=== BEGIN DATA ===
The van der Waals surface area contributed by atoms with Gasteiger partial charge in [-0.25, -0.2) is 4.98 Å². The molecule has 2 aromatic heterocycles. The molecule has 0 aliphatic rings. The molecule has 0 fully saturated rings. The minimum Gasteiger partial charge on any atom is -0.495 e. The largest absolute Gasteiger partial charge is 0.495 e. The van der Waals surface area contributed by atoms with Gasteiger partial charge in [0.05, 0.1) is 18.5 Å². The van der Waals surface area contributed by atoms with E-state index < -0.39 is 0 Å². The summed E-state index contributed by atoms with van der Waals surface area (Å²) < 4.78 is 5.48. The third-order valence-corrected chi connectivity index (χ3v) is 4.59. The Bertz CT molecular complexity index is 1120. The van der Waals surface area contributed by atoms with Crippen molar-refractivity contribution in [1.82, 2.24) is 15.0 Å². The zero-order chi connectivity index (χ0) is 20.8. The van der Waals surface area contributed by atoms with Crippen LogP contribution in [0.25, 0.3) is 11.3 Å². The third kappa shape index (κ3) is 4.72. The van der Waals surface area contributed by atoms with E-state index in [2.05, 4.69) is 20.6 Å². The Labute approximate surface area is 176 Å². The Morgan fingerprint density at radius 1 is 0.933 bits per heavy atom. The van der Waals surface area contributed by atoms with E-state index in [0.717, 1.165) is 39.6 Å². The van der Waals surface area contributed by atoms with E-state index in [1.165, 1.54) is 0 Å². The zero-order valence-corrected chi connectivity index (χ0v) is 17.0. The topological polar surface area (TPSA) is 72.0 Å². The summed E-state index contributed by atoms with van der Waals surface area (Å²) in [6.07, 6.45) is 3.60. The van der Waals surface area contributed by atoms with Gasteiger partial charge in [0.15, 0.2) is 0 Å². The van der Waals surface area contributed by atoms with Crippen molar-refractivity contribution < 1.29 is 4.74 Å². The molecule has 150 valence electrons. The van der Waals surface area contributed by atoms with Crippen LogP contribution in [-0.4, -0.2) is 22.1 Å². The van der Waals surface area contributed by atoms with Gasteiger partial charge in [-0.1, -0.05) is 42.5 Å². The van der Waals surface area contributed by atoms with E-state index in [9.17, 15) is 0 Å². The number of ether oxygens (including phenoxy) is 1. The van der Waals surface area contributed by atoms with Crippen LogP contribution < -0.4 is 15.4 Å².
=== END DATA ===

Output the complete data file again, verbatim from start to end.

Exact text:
The van der Waals surface area contributed by atoms with Gasteiger partial charge in [-0.25, -0.2) is 4.98 Å². The molecule has 2 aromatic heterocycles. The molecule has 0 aliphatic rings. The molecule has 0 fully saturated rings. The minimum Gasteiger partial charge on any atom is -0.495 e. The largest absolute Gasteiger partial charge is 0.495 e. The van der Waals surface area contributed by atoms with Gasteiger partial charge in [0.05, 0.1) is 18.5 Å². The van der Waals surface area contributed by atoms with E-state index < -0.39 is 0 Å². The summed E-state index contributed by atoms with van der Waals surface area (Å²) < 4.78 is 5.48. The third-order valence-corrected chi connectivity index (χ3v) is 4.59. The Bertz CT molecular complexity index is 1120. The van der Waals surface area contributed by atoms with Crippen molar-refractivity contribution in [1.82, 2.24) is 15.0 Å². The zero-order chi connectivity index (χ0) is 20.8. The van der Waals surface area contributed by atoms with Crippen LogP contribution in [0.25, 0.3) is 11.3 Å². The third kappa shape index (κ3) is 4.72. The van der Waals surface area contributed by atoms with E-state index in [2.05, 4.69) is 20.6 Å². The Labute approximate surface area is 176 Å². The Morgan fingerprint density at radius 1 is 0.933 bits per heavy atom. The van der Waals surface area contributed by atoms with E-state index in [0.717, 1.165) is 39.6 Å². The van der Waals surface area contributed by atoms with E-state index in [1.165, 1.54) is 0 Å². The zero-order valence-corrected chi connectivity index (χ0v) is 17.0. The topological polar surface area (TPSA) is 72.0 Å². The summed E-state index contributed by atoms with van der Waals surface area (Å²) in [6.07, 6.45) is 3.60. The van der Waals surface area contributed by atoms with Gasteiger partial charge in [0.15, 0.2) is 0 Å². The van der Waals surface area contributed by atoms with Crippen molar-refractivity contribution < 1.29 is 4.74 Å². The molecule has 150 valence electrons. The van der Waals surface area contributed by atoms with Crippen LogP contribution in [-0.4, -0.2) is 22.1 Å². The van der Waals surface area contributed by atoms with Gasteiger partial charge in [-0.1, -0.05) is 42.5 Å². The van der Waals surface area contributed by atoms with E-state index in [9.17, 15) is 0 Å². The number of ether oxygens (including phenoxy) is 1. The van der Waals surface area contributed by atoms with Crippen LogP contribution < -0.4 is 15.4 Å².